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for effective spoken and written communication skills. A report carried out by the US Joint Commission on Health in 2002 concluded that up to 55% of medication-related errors in US hospitals and more than 65% of deaths were as a result of ineffective communication.Hospitals in particular, are stressful, highpressure environments, which are often seriously understaffed. The UK Health Commission in 2012 suggested that the risk to patients from poor levels of English was less acute in the hands of nurses. While nursing is not a solitary function, the pressures of the ward are such that the lack of communicative competency amongst non-native speaker nurses places additional and unnecessary strains on an already overworked nursing staff, thus reiterating the need to train nurses to communicate effectively in English. Conclusion It is widely accepted that building and maintaining a good patient relationship is an essential aspect of the treatment and healing process and that effective communication skills are key to achieving this. It also goes without saying that patients spend more time communicating with nurses than with any other healthcare professional. Emphasis placed on the therapeutic nature of medicine means that, possibly more than any other learner, non-native speaker nurses have a very real need to communicate effectively from day one. References Borland S., 90% of Hospitals Fail to Check on Nurses English Before Letting Them Work on Wards, Daily Mail (2012) Editorial Desk, Errors That Kill Patients, The New York Times (2002) McCabe C, Timmins F. Communication Skills for Nursing Practice, Palgrave MacMillan (2006) Menon M., Migrant Nurses: Cross-cultural understanding or misunderstanding? Australian Nursing (1992), Churchill Livingstone Roper N. et al, The Roper-Logan-Tierney Model of Nursing: Based on activities of living (2000), Churchill Livingstone ScanlonW.J., Nursing Workforce: Recruitment and retention of nurses and nurse aides is a growing concern (2001), U.S. General Accounting Office, http://www.gao.gov/new.items/d01750t.pdf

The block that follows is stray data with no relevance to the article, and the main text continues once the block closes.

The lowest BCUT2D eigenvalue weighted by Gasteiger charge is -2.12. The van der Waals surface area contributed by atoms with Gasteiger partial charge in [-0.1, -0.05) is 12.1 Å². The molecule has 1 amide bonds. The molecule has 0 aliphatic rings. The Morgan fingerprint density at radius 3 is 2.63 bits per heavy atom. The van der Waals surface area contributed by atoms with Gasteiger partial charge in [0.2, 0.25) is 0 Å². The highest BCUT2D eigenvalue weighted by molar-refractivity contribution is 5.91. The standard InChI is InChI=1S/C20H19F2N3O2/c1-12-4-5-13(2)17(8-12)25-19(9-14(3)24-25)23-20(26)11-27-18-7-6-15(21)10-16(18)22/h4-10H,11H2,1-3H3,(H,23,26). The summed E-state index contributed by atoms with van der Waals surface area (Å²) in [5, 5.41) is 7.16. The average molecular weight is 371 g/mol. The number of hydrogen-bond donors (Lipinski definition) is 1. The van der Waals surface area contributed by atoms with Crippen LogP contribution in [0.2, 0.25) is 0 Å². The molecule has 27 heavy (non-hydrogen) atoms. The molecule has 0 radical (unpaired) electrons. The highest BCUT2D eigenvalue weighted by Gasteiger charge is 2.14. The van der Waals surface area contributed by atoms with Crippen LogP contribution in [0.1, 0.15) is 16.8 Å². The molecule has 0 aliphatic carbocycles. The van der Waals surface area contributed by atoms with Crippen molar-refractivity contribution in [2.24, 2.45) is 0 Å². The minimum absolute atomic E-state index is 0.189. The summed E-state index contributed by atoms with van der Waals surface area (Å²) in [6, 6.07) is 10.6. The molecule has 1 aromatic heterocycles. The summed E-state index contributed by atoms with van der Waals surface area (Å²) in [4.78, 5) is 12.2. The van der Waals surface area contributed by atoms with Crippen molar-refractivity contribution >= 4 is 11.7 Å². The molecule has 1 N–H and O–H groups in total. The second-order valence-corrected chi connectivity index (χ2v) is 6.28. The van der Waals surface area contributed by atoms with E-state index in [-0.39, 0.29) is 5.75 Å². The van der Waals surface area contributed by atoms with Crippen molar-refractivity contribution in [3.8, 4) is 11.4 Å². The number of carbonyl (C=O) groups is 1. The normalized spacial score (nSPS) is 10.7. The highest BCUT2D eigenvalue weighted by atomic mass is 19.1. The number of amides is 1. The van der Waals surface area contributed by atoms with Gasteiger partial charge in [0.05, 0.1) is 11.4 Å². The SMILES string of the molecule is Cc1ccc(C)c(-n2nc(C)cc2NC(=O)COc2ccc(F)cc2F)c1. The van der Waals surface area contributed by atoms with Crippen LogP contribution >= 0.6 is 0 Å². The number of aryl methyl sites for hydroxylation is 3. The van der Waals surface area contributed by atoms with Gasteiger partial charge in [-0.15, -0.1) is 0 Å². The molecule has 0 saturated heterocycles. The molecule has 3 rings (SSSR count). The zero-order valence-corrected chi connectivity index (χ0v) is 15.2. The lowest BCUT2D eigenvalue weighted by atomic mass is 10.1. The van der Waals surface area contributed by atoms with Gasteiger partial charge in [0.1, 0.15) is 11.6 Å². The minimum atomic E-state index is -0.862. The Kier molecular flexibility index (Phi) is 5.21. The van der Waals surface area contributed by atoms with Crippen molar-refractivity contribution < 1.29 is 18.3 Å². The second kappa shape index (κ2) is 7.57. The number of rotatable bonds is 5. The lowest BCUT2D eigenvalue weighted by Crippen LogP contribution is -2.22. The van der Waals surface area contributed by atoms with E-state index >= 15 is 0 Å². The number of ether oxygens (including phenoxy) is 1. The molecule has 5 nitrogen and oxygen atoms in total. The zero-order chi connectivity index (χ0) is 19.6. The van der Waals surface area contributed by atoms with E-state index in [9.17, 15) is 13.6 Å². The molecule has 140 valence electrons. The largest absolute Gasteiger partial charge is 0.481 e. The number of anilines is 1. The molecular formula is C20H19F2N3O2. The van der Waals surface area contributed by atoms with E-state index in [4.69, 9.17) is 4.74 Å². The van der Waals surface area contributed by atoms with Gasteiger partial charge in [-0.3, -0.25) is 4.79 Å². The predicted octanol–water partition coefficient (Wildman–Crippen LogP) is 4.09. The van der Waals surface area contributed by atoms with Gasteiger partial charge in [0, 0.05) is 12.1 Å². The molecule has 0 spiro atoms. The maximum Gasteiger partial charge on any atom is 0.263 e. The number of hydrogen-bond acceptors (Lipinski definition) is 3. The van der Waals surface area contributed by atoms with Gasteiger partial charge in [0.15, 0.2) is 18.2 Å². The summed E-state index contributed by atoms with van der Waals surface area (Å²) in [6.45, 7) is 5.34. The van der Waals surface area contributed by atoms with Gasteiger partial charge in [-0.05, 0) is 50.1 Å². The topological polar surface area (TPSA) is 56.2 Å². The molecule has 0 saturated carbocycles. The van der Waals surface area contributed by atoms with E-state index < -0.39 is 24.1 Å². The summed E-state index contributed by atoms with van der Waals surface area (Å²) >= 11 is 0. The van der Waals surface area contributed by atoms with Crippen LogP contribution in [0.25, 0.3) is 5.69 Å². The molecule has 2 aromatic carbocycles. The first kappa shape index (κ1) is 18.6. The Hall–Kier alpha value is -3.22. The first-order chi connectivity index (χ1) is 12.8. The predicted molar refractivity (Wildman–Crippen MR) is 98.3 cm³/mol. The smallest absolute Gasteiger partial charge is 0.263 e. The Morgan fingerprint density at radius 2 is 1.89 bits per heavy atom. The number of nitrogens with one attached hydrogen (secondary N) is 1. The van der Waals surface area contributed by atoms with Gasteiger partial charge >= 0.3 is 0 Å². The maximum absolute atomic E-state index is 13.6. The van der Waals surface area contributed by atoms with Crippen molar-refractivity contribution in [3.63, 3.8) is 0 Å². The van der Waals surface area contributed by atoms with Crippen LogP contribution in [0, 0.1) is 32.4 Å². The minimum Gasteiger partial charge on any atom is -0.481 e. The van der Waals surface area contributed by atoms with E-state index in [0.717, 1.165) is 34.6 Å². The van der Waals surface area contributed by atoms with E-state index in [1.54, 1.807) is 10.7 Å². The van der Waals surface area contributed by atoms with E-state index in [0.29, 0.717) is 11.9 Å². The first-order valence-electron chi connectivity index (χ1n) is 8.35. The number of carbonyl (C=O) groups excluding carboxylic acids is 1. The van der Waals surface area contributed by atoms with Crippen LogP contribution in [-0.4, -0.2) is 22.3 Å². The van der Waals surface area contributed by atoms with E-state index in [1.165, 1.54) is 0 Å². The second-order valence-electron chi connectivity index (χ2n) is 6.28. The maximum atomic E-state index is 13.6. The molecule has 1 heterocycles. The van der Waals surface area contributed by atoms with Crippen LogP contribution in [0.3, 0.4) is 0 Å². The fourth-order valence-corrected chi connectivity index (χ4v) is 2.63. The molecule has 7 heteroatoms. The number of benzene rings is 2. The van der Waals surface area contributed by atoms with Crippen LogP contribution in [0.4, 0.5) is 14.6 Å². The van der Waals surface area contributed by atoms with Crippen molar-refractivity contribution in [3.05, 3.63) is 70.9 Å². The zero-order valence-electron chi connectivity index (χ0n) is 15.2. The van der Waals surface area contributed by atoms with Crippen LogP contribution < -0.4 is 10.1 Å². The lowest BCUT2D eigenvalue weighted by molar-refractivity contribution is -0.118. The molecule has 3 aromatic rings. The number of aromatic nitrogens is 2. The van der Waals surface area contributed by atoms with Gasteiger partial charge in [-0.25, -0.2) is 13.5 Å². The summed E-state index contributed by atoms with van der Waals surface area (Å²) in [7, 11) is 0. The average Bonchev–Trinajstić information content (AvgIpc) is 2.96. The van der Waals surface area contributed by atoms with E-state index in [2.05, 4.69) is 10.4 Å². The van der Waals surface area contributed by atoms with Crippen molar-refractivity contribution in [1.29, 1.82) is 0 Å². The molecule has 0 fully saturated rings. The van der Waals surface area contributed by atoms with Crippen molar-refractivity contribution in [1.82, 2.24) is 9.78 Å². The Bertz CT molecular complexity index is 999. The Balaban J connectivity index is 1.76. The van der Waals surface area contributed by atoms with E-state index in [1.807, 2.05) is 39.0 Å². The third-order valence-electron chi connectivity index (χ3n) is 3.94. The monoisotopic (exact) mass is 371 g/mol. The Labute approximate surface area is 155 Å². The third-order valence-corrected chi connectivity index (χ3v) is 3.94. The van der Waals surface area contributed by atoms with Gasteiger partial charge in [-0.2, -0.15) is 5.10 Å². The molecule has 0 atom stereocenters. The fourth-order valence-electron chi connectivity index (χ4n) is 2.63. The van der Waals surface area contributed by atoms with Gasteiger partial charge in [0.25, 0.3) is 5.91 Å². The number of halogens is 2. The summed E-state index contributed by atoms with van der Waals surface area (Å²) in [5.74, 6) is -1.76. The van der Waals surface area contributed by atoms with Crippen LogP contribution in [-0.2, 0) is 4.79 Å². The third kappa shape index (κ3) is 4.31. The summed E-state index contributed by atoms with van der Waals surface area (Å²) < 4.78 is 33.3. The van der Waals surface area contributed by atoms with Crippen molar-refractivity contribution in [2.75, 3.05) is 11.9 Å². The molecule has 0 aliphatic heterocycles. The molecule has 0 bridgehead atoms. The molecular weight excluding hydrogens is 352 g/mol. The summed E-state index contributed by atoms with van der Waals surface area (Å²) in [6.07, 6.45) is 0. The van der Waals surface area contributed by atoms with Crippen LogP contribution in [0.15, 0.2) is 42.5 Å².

Ros Wright is co-author of Vocational English for Nursing 1 & 2 (Pearson, 2010, 2012), a course based on a holistic approach to nursing that prepares learners to function effectively in an English-speaking environment.